Is your weekend making you sick?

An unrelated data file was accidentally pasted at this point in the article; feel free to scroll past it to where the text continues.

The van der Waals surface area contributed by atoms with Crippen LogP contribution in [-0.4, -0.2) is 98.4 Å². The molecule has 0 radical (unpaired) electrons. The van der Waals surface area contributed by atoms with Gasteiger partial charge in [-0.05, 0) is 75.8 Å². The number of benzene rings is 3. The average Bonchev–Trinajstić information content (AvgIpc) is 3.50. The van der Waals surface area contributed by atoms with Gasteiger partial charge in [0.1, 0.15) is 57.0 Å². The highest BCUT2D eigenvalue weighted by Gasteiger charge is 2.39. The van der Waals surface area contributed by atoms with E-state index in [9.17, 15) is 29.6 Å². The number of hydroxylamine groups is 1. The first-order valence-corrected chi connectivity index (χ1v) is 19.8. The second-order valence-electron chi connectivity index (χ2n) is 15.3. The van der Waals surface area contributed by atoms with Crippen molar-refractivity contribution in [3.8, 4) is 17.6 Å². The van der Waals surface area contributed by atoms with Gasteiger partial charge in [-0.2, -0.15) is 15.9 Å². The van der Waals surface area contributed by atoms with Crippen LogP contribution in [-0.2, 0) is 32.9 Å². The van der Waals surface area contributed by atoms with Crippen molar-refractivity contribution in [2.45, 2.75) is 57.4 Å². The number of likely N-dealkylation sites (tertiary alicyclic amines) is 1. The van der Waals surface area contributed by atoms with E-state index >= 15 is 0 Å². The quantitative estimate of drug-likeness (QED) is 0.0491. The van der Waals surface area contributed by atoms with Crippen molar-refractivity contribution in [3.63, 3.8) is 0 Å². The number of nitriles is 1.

On any given weekend, students attend parties in cramped apartments and basements. But games like beer pong and offhand sexual trysts could have greater consequences than a hangover and some regret. From sharing cups to hooking up, parties are a common place to spread germs and catch an illness. “At a party there probably two things operative — people are pretty closely packed in and also if there are activities going on where people are sharing glasses or shots [germs are spread],” Director of the Center for Health and Wellbeing Dr. Jon Porter said.In 2008, it was reported that beer pong could spread Herpes simplex 1. While, according to the Center for Disease Control, these reports were a hoax, there are still a number of diseases that can be spread at parties.”All of the things we see [at the health center] — respiratory illnesses, mono, strep throat, all the way to more serious things such as pneumonia and things — can be spread that way,” Porter said.Students recognize that the close contact with others and lack of sleep that weekends often entail can have serious health concerns.”My weekend is definitely making me sick,” sophomore Gina Galvagni said.One way that partying spreads germs is through shared cups. Sharing cups is unsanitary, and students undoubtedly know this.”[With friends] we all share the same shot glasses pretty much, but with strangers I wouldn’t,” sophomore Brittany Smith said.However, it’s easy to ignore this fact when playing popular drinking games such as beer pong.”I think students realize that there is the potential to catch something nasty from sharing a drink with another person,” sophomore resident advisor Hannah Hinsley, who created a bulletin board about beer pong and germs in her hall, said. “However, it’s another thing to have the path of the pong ball described — from the floor with all the dirt and shoes to people’s hands that haven’t been washed.”Furthermore, when students go out, germs are not usually a top concern.”Worry [about getting sick] when I go out? No,” Galvagni said. “Do I think about it after? Yes.”Hookups are another way that illness can spread in social situations.”Taking precautions to make sexual contact safe [is important] — being familiar with the people you’re with,” Porter said.If you don’t know the name of that random kid that you fooled around with last weekend, you probably don’t know whether or not he had anything from strep throat to syphilis.It is estimated that one in four college students has a sexually transmitted disease, according to Stanford University’s Sexual Health Resource Center.”College campuses notoriously have populations of individuals that engage in lots of sexual activity and high-risk behavior. When you put those together, it’s not surprising that these [high] statistics [of STDs] are present in the population,” President of the Sexual Health Awareness Group at Cornell University Zoe Belkin, in a 2008 article from The Cornell Daily Sun, said.Between these multiple ways of swapping spit, germs are spread and many people do get sick.There is a noticeable trend of people coming into the health center after nights out, Porter said.”On weekends we see the fallout from when students aren’t able to keep their judgment as good as it can be,” Porter said. “It’s part of the landscape here on Saturdays, Sundays and Mondays.”Students see the fallout as well.”One of my friends has gotten sick three of three weekends [from] going out,” Galvagni said. “She’s sick by Tuesday every week.”However, not all students agree that going out assuredly leads to sickness.”They have a better chance [of getting sick,] but I don’t think they get sick just from going out — unless you count a hangover as sick,” Smith said.Students will surely continue to go out despite the health risks. However, some precautions can be taken.Hinsley’s board offered practical advice for the health threats of beer pong.”Don’t play beer pong — I feel like that’s an obvious solution,” Hinsley said. “[If you are going to play], don’t share cups and don’t drink anything that’s come in contact with the ball … just think about where that thing’s been,” she said.Dr. Porter offered some more general suggestions.”I do think it’s a fact of life, the germs are around, they are opportunistic,” Porter said. “It doesn’t mean we don’t go [out] in social situations,” he said. “We just keep our judgment clear.”